Search Results

You are looking at 1 - 6 of 6 items for

  • Author or Editor: Roger Rodby x
  • Refine by Content Type: All x
Clear All Modify Search
Roger Rodby

In December 2019, when Chinese authorities alerted the World Health Organization of cases of pneumonia in Wuhan City, for which they were unable to identify a known cause, little did we know that this was just the tip of the iceberg that would leave us with (to quote a Lin-Manuel Miranda song title in “Hamilton”) a “world turned upside down.”

None of us signed up for this. There was a realistic fear of death to health care workers who were already taxed beyond what anyone could imagine. They may have questioned, “Will my patient die because of a bed or

Roger Rodby
Query and Hypothesis

Is the risk of ODS the same at all levels of starting PNa levels? And if not, perhaps we do not need to re-lower the PNa if starting in the mid-120s?


The discussion focused on several points:

The relative change in serum osmolality (and therefore shifting of brain water) is not the same with a 12 meq/L PNa change when you consider, for example, starting at a PNa of 110 vs. 125. Thus, you would not expect the risk of ODS to be the same in those two patients. This is confirmed by the fact that

Roger Rodby MD FACP FASN

Introduction and Background

A woman with type-1 DM who was 31 weeks pregnant presented for the second time in about a month with vomiting and a severe metabolic acidosis. The first time she had a pH of 7.3 with an HCO3 of 10 but an anion gap (AG) of only 12. Her blood glucose (BG) was 171, her betahydroxybutyrate (BHB) was 39 and she was assumed to have diabetic ketoacidosis (DKA), was treated as such and the acidosis resolved. Then 20 days later she developed a similar metabolic acidosis, HCO3 13, AG 16, BHB again elevated at 55, but her BG this time was only 114. She received 3 liters of normal saline (NS) and her acidosis worsened with her [HCO3] dropping to 8.Weekly Rewind 1024x512 (004)_FINAL.png

Roger Rodby MD FACP FASN

Weekly Rewind 1024x512 (004)_FINAL_2.png Introduction and Background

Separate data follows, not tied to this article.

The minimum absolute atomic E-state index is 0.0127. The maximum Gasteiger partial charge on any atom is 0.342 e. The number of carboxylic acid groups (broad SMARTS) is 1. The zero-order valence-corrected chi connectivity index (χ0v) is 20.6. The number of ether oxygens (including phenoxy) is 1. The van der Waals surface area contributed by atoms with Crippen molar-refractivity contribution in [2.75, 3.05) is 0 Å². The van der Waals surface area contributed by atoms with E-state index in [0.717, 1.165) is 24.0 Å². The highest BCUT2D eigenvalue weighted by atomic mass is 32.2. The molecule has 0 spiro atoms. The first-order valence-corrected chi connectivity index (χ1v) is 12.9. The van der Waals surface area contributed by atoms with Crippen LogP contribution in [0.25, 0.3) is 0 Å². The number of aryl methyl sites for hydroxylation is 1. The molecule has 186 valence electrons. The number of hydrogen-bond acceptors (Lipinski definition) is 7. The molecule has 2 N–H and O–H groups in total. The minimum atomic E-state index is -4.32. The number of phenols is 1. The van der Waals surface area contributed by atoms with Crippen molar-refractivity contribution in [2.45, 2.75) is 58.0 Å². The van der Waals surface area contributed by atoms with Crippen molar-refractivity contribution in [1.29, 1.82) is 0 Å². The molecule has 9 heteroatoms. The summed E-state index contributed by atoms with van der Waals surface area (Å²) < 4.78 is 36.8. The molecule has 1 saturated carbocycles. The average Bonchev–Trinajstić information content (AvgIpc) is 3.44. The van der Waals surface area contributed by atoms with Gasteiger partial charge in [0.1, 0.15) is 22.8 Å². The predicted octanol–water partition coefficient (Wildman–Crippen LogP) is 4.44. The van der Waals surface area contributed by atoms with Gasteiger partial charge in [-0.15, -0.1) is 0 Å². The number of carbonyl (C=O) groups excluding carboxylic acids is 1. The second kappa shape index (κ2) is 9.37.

A 46 y/o male with history antiphospholipid Abs on apixoban for DVT in 2012 was referred for renal failure and proteinuria. The patient was seen 9/17 with creatinine 1.6 mg/dl (1.1 in 1/16, 1.4 in 1/17), U/A 2+ protein, no blood, urine P/C ratio 146 mg/g. Serologic w/u normal including serum and urine immunofixation and serum free light chains (FLC): kappa FLC 45.6, lambda FLC 51.9 with a K/L FLC ratio of 0.9 (nl 0.37-3.1 in pts with renal insufficiency) . A renal biopsy showed a mesangial proliferative GN with only IgG1 lambda by immunofluorescence consistent with “Proliferative Glomerulonephritis with Monoclonal Immunoglobulin Deposits” (PGNMID). The patient we seen by hematology and a bone marrow was nl including flow cytometry, fluorescence in situ hybridization (FISH), chromosomal studies and stains for amyloid.

Richard Glassock, Roger Rodby, and with Zach Cahill, Senior ASN Communities Associate

Increasingly in the 21st century, nephrologists and other physicians are turning to social media (SoMe) and internet-based forums to teach the next generation, treat their patients better, and bolster their knowledge. From blogs to Twitter, there are an overwhelming number of non-traditional learning and teaching resources available to nephrologists (13).

For the past two years, ASN Communities has been a vital addition to this space by providing an online venue for nephrologists around the world to have detailed discussions about complex questions, share their knowledge with peers, and create the peer-to-peer relationships that many only find

Roger A Rodby MD FACP FASN and Susan Willner ASN Communities

Three years ago, the ASN developed and released ASN Communities with the objective of creating an international venue to network, collaborate and discuss important issues in a members-only environment. Since the launch:

Members have embraced the Communities for discussion and learning. Recently a conversation on “ Lupus with New Proteinuria and Hematuria ” provided such valuable real-life case information that it was used in a presentation on “When to do a Kidney Biopsy in Lupus Patients and Understanding Activity and Chronicity Scores” to the New York Academy of Medicine by Dr. Surya Seshan, MBBS, Weill Cornell Medical Center, who reported that attendees “loved the way I brought the ASN online exchange as an introduction to highlight the issue and my talk. I cannot thank you and all our experts enough for making this happen.”